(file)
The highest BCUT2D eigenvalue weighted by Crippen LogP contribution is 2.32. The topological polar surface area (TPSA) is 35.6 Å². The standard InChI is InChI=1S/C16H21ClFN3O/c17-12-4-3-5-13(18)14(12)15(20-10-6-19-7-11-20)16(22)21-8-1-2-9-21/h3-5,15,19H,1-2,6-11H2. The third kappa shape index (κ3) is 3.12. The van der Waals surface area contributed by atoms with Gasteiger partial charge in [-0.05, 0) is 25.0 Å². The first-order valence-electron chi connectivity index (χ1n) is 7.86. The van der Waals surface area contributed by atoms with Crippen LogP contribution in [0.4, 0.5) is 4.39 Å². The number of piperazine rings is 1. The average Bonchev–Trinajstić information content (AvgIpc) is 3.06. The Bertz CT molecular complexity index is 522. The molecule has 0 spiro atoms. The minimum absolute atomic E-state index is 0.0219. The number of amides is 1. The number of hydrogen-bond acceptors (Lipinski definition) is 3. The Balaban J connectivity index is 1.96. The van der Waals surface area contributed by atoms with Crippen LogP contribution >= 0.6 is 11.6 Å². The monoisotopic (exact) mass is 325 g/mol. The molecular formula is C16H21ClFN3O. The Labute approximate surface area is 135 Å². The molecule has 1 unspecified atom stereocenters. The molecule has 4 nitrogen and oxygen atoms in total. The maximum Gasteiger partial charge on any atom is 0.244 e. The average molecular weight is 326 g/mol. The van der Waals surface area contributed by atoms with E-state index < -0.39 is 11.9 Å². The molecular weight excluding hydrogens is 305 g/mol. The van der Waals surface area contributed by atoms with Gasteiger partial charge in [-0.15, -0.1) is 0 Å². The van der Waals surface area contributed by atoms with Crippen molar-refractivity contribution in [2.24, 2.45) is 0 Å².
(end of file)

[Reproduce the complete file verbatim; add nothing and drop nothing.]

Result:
The highest BCUT2D eigenvalue weighted by Crippen LogP contribution is 2.32. The topological polar surface area (TPSA) is 35.6 Å². The standard InChI is InChI=1S/C16H21ClFN3O/c17-12-4-3-5-13(18)14(12)15(20-10-6-19-7-11-20)16(22)21-8-1-2-9-21/h3-5,15,19H,1-2,6-11H2. The third kappa shape index (κ3) is 3.12. The van der Waals surface area contributed by atoms with Gasteiger partial charge in [-0.05, 0) is 25.0 Å². The first-order valence-electron chi connectivity index (χ1n) is 7.86. The van der Waals surface area contributed by atoms with Crippen LogP contribution in [0.4, 0.5) is 4.39 Å². The number of piperazine rings is 1. The average Bonchev–Trinajstić information content (AvgIpc) is 3.06. The Bertz CT molecular complexity index is 522. The molecule has 0 spiro atoms. The minimum absolute atomic E-state index is 0.0219. The number of amides is 1. The number of hydrogen-bond acceptors (Lipinski definition) is 3. The Balaban J connectivity index is 1.96. The van der Waals surface area contributed by atoms with Crippen LogP contribution >= 0.6 is 11.6 Å². The monoisotopic (exact) mass is 325 g/mol. The molecular formula is C16H21ClFN3O. The Labute approximate surface area is 135 Å². The molecule has 1 unspecified atom stereocenters. The molecule has 4 nitrogen and oxygen atoms in total. The maximum Gasteiger partial charge on any atom is 0.244 e. The average molecular weight is 326 g/mol. The van der Waals surface area contributed by atoms with E-state index < -0.39 is 11.9 Å². The molecular weight excluding hydrogens is 305 g/mol. The van der Waals surface area contributed by atoms with Gasteiger partial charge in [-0.15, -0.1) is 0 Å². The van der Waals surface area contributed by atoms with Crippen molar-refractivity contribution in [2.24, 2.45) is 0 Å².